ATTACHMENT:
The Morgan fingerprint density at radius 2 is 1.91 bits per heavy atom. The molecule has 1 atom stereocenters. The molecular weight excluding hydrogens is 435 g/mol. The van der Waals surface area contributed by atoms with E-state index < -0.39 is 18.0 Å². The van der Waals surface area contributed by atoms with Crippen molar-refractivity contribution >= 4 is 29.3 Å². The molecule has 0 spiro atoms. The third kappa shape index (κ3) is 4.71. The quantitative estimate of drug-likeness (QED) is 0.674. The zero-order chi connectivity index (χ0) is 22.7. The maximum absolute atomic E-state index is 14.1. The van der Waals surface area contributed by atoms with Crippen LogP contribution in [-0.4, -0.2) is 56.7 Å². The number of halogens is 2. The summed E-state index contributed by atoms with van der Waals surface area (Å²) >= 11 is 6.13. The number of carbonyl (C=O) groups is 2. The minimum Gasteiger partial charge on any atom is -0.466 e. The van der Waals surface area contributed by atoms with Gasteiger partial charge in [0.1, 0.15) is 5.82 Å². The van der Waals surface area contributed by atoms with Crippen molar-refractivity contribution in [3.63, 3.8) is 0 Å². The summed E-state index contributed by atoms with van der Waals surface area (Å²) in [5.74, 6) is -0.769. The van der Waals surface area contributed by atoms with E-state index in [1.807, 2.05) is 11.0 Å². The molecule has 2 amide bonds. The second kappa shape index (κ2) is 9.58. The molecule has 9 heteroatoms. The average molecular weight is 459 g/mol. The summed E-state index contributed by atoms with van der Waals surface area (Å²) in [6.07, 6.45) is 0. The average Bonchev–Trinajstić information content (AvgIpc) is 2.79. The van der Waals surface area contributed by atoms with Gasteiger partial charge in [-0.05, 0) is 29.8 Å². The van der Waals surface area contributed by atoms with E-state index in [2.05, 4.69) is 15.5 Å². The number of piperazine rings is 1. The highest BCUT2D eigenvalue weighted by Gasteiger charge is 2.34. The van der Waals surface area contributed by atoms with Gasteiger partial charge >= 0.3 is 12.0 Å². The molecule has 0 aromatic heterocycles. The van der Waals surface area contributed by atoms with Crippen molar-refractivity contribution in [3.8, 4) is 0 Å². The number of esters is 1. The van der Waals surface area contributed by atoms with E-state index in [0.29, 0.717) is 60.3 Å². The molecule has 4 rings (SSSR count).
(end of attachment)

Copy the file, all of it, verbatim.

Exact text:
The Morgan fingerprint density at radius 2 is 1.91 bits per heavy atom. The molecule has 1 atom stereocenters. The molecular weight excluding hydrogens is 435 g/mol. The van der Waals surface area contributed by atoms with E-state index < -0.39 is 18.0 Å². The van der Waals surface area contributed by atoms with Crippen molar-refractivity contribution >= 4 is 29.3 Å². The molecule has 0 spiro atoms. The third kappa shape index (κ3) is 4.71. The quantitative estimate of drug-likeness (QED) is 0.674. The zero-order chi connectivity index (χ0) is 22.7. The maximum absolute atomic E-state index is 14.1. The van der Waals surface area contributed by atoms with Crippen LogP contribution in [-0.4, -0.2) is 56.7 Å². The number of halogens is 2. The summed E-state index contributed by atoms with van der Waals surface area (Å²) >= 11 is 6.13. The number of carbonyl (C=O) groups is 2. The minimum Gasteiger partial charge on any atom is -0.466 e. The van der Waals surface area contributed by atoms with Gasteiger partial charge in [0.1, 0.15) is 5.82 Å². The van der Waals surface area contributed by atoms with Crippen molar-refractivity contribution in [3.63, 3.8) is 0 Å². The summed E-state index contributed by atoms with van der Waals surface area (Å²) in [5.74, 6) is -0.769. The van der Waals surface area contributed by atoms with E-state index in [1.807, 2.05) is 11.0 Å². The molecule has 2 amide bonds. The second kappa shape index (κ2) is 9.58. The molecule has 9 heteroatoms. The average molecular weight is 459 g/mol. The summed E-state index contributed by atoms with van der Waals surface area (Å²) in [6.07, 6.45) is 0. The average Bonchev–Trinajstić information content (AvgIpc) is 2.79. The van der Waals surface area contributed by atoms with Gasteiger partial charge in [-0.05, 0) is 29.8 Å². The van der Waals surface area contributed by atoms with E-state index in [2.05, 4.69) is 15.5 Å². The number of piperazine rings is 1. The highest BCUT2D eigenvalue weighted by Gasteiger charge is 2.34. The van der Waals surface area contributed by atoms with Gasteiger partial charge >= 0.3 is 12.0 Å². The molecule has 0 aromatic heterocycles. The van der Waals surface area contributed by atoms with Crippen molar-refractivity contribution in [3.8, 4) is 0 Å². The number of esters is 1. The van der Waals surface area contributed by atoms with E-state index in [0.29, 0.717) is 60.3 Å². The molecule has 4 rings (SSSR count).